Northeast Rut Reporter Mike Bleech has been hunting whitetails in his native Pennsylvania and throughout the Northeast for more than four decades. A Vietnam veteran and full-time freelance outdoor writer, Bleech has had more than 5000 of his articles published. States covered: ME, NH, VT, MA, RI, CT, NY, NJ, PA OH, MD, DE.



The first buck I saw last week during the Maine muzzleloader season, a 6-point, ran toward me and passed by without ever noticing me. My guess is that it was in some stage of looking for a doe. It was not the buck I wanted, though.

The next buck I saw was considerably more obvious in its intentions. It was mounting a doe. It was a lot bigger, too. Unfortunately I saw it 10 minutes after the close of shooting hours on the last day of the season. I figured that and a 50-inch bull moose that had allowed me to pass within 15 yards about a half-hour earlier would be the highlights of the hunt.

I did not know what had already taken place that day.

Jeff MacLauchlan, from Enfield, New Hampshire, and Dan Masterson, from Barnard, Vermont–a pair of very experienced deer hunters–were hunting, as was I, with #9 Lake Outfitters, in Bridgewater, Maine.

On the last day of the muzzleloader season, MacLauchlan and Masterson cut three deer tracks, one quite large. They set off in pursuit of what they hoped was a big buck at 7:00 a.m. Since the deer moved through a primary bedding area the hunters moved slowly and deliberately, ready for a long day.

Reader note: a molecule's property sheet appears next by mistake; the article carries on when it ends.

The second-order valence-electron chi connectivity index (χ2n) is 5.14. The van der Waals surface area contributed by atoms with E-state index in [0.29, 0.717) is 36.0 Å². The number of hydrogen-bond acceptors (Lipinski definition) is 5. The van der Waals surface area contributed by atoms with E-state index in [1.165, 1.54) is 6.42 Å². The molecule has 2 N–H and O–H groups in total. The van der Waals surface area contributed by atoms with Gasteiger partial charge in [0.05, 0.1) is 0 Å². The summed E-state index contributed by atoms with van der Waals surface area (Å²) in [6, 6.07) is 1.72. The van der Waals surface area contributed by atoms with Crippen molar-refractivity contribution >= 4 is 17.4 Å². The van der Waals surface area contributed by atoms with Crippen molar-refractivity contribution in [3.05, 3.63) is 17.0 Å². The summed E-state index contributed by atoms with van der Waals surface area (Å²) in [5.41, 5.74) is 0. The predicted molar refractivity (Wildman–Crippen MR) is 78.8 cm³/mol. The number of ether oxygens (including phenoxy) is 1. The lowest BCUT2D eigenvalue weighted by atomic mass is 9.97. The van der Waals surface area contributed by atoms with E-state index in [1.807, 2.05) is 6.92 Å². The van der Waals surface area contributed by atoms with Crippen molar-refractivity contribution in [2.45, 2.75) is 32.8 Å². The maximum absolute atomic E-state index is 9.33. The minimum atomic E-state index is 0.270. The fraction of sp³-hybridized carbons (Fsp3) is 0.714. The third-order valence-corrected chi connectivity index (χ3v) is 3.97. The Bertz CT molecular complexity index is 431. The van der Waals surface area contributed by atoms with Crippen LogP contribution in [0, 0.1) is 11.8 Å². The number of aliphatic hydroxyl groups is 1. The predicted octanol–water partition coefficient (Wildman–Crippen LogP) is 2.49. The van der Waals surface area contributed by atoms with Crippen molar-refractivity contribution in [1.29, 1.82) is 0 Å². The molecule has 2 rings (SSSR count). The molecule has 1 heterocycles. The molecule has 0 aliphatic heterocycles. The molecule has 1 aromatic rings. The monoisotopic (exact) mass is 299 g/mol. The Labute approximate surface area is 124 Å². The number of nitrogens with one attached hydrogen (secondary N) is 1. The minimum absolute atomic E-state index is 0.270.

“When you get on a track that’s following a doe it can take you for miles,” MacLauchlan said.

But in fact, they caught up with the deer in a hardwoods opening after following it for just about 3/4 mile. The deer had stopped to mill around. The hunters figured the deer might have bedded down.

But after cautiously crossing a couple of logs, MacLauchlan looked down what they later learned was a distance of 106 yards of an open lane and saw antlers.

“I saw my shot and I put it right on the shoulder, and I squeezed it off,” he recalled.

The shot startled his hunting partner, who had been looking in another direction.

After reloading his muzzleloader and taking a few minutes to calm down, he and Masterson walked to where the buck had been. It was lying 35 yards away with a hole in its heart.

Was it the peak of the rut there in northern Maine? Or were the dynamics of the rut just a result of the local deer density? While hunters go to northern Maine in pursuit of big bodied northern whitetails, deer are not as abundant there as they may be in more southerly locations.

In any case this shows why deer hunters should be alert to rutting activity throughout the entire rut period, not just during the peal of the rut.

MacLauchlan’s buck has 8-points with good mass and webbing. Of more interest to serious hunters of north woods bucks, it weighed 217 pounds after being field dressed. In the photo, MacLauchlan is on the left wearing suspenders, Masterson is in the middle, and guide Don Burnett is on the right.

Now guess who is hoping to hunt northern Maine again next fall?